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Review: ‘Better Things’ Returns, and Better

Season 2 of Pamela Adlon’s FX comedy is simply superb.

Pamela Adlon in Season 2 of FX’s “Better Things.” Beth Dubber/FX

The last thing TV needs is another loosely autobiographical single-camera show-business dramedy. As a society, we are fully stocked up on this genre. And now there’s even less of a reason to add anything new to the coffers, because it’s hard to imagine anyone doing it better than Pamela Adlon.

Season 1 of her series “Better Things” was solid and smart, and Season 2, which premieres Thursday on FX, is a tremendous leap forward. The show has additional texture this season, with a stronger curiosity about its characters and its frankness and intimacy feel fully earned.

Ms. Adlon, who also directed every episode this season, is more grounded and anchored in her role as Sam Fox, actress and single mother to three daughters. Everybody wants something from her — her daughters are frequently petulant and demanding, and her British mother Phyllis (Celia Imrie), who lives across the street, has no real boundaries. Sam’s friends can be oblivious and her suitors somehow never say the right thing.

“Better Things” is a collaboration between Ms. Adlon and Louis C.K., the show’s co-creator, one of its executive producers and the writer or co-writer of almost every episode. His show “Louie” picked up where “Curb Your Enthusiasm” had left off in terms of autobiographical, caustic comedies, but with a style and structure that was cinematic and often experimental. “Better Things,” on the other hand, has a straightforward format, so its big leap is one of sensibility: It’s neither neurotic nor self-absorbed.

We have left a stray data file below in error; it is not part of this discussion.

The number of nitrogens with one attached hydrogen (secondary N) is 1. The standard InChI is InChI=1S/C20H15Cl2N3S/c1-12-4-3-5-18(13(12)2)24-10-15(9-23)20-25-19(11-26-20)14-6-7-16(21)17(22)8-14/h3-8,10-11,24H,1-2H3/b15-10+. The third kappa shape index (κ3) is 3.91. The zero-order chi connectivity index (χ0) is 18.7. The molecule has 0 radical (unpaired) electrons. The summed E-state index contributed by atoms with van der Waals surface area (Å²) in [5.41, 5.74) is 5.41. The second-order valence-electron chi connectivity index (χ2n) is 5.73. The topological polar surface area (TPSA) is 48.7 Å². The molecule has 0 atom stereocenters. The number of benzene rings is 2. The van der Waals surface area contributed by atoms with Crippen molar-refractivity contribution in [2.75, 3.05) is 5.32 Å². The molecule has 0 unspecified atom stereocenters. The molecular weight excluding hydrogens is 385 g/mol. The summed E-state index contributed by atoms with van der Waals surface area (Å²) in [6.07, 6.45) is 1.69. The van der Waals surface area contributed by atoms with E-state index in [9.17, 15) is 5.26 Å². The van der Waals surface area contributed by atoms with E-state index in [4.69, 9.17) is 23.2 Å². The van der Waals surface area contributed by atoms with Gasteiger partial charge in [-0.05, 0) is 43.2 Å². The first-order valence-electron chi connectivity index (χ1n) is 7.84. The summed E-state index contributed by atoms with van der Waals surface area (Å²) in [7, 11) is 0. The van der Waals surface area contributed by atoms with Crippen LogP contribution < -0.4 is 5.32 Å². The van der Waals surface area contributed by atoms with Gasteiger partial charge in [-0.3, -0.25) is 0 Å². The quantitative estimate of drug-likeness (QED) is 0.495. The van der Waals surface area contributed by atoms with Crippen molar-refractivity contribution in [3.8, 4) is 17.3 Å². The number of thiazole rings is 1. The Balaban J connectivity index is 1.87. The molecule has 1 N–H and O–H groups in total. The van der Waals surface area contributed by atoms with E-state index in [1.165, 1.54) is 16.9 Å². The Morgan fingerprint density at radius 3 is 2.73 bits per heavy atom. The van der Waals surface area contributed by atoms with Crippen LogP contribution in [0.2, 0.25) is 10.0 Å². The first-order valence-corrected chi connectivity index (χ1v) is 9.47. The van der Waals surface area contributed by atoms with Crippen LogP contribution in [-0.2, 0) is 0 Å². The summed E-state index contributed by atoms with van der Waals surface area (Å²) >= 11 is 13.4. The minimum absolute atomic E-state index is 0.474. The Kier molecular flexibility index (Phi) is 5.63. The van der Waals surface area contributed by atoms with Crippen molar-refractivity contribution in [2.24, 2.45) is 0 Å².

Shows as lyrical, ambitious and character-driven as “Better Things” — “Transparent,” “Fleabag,” “Master of None” — often center on characters who wonder if the world will ever see or accept who they truly are. Not so here. Sam knows herself, and the people around her know her, too; her honesty can be brutal, but what it mostly is is efficient. On other shows, characters stare quizzically, sadly at themselves in the mirror. The moments where we see Sam drop her mask aren’t when she’s looking at herself: They’re when she’s sitting on the toilet. She’s not lost. She’s simply tired.

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Those moments of confident honesty, when Sam is fully unleashed, are where “Better Things” shines brightest. Episode 2, “Rising,” features one of the best TV monologues in years, with Sam ripping into a blah lover who has (foolishly) accused her of being mean. “I’ve hated you since the first minute of our first date, and I’ve been dating you for three weeks,” she says. “That is how nice I am!”

It helps that Ms. Adlon’s performance is matched with other strong turns, especially from the actresses who play her daughters: Mikey Madison as Max, the eldest, whose voice is always one tremble away from a sob; Hannah Alligood as Frankie, brainy and butch; and Olivia Edward as Duke, the youngest, a quiet co-conspirator to her mother and grandmother. (“The only one I really like is Duke,” Phyllis admits at one point.)

There is so much shouting and shrieking on “Better Things,” and some of that chaos bled energy out of Season 1. Here, the squabbling borders on symphonic, better modulated to draw out the distinctions among the wails. Max and Frankie maintain a constant “Mom? Mom? Mom?” set of requests, which Sam triages by largely tuning them out. But when Max delivers a serious “Mom, can I talk to you?” Sam snaps to action. Her mother exudes quirky English nastiness, but, in one of the season’s most moving arcs, is afraid to admit to herself or anyone else how adrift she’d be without Sam and the girls.

It’s scary for her, and a scary amount of pressure for Sam. “I’m just gonna do it ’til I can’t do it,” Sam tells her absentee brother about their mother’s care, evincing a bohemian practicality that generally leads her to take a compassionate path of least resistance. You can hate your daughter’s dirtbag boyfriend and still decide not to interfere. Things can be hard and O.K. at the same time, a kernel of wisdom not exclusive to women but popular among us. There’s beauty and humor and specialness in that battle, and no show is better at giving voice to it than “Better Things.”

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